||Issue No. 283||30 September 2005|
Revenge of the Footy Dads
Interview: Polar Eclipse
Industrial: Wrong Turn
Unions: Star Support
Workplace: Checked Out
Economics: Sold Out
Politics: Green Banned
History: Potted History
International: Curtain Call
Review: Little Fish
Poetry: Slug A Worker
The Locker Room
Hrowad’s Meixd Msesgaes
Petrol Price of War
Last Long Weekend
Brazilians Score at Rocky
The 98 South Americans have been welcomed into the North Queensland community and labelled a “success story” by local trade unionists.
Lakes Creek imported the workers on two and four-year visas but Queensland Meatworkers Union official, Lee Norris, has no doubt they will become "a permanent feature of the landscape".
"The union movement needs to recognise skills shortages, where they exist, and to rally around and draw these people into our family," Norris said.
"When there are qualified local people around we will go into bat for their right to work in the industry but when those skills aren't available we welcome others with open arms."
Norris says unions should draw a distinction between the poor training and vocational policies of the federal government, and working people brought in to cover the resulting vacancies.
The Brazilians came to Rockhampton when it became clear that the reopened Lakes Creek faced a chronic shortage of butchers, slicers and other skilled trades.
There were arguments between the company and the union as the parties sorted out ground rules at the greenfields site.
Time and again, the Meatworkers Union approached management with lists of locals looking for work and, gradually, with the aid of the Industrial Relations Commission, those issues were resolved.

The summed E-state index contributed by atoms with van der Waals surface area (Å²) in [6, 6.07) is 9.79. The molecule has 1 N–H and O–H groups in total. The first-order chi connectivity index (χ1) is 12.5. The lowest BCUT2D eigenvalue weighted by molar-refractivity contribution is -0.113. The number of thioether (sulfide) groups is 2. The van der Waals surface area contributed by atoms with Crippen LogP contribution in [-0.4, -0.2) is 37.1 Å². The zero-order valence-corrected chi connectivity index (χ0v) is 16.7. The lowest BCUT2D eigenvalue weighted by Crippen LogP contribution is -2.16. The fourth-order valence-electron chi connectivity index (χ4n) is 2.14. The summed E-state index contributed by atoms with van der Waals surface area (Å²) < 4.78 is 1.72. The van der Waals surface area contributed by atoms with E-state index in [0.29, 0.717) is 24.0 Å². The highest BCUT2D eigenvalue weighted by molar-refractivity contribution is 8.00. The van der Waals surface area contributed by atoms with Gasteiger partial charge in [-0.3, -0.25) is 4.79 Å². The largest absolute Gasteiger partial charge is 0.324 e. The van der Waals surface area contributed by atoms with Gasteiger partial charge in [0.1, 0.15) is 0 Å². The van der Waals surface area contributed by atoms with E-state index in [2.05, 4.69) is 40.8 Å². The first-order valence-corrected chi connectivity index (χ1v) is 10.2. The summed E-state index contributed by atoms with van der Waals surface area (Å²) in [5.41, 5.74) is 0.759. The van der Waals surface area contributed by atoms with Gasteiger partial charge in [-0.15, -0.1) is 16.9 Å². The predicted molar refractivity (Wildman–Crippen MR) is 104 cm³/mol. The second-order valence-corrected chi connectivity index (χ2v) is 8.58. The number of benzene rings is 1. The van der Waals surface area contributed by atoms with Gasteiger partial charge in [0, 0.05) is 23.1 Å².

Norris says that shouldn't impact on the Brazilians, every one of whom has joined the union and is being paid the negotiated rate for the job.
And, he says, they haven't just joined but have brought a strong collective culture from their homeland. In response, a Meatworkers' official has started learning basic Portuguese.
"They aren't just trade unionists, they are strong trade unionists," Norris says.
"They are enjoying life, fitting in, and contributing to Australia. They are a success story."
Kerry Packer's Consolidated Meat Group owned Lakes Creek but that entity shut its gates in July, 2002, throwing hundreds of North Queenslanders out of work.
The facility reopened, two years later, after a merger between Consolidated and Teys Brothers.
The Meatworkers Union engaged in long-running battles to ensure former employees were offered work. Today, the plant employs more than 500 people.
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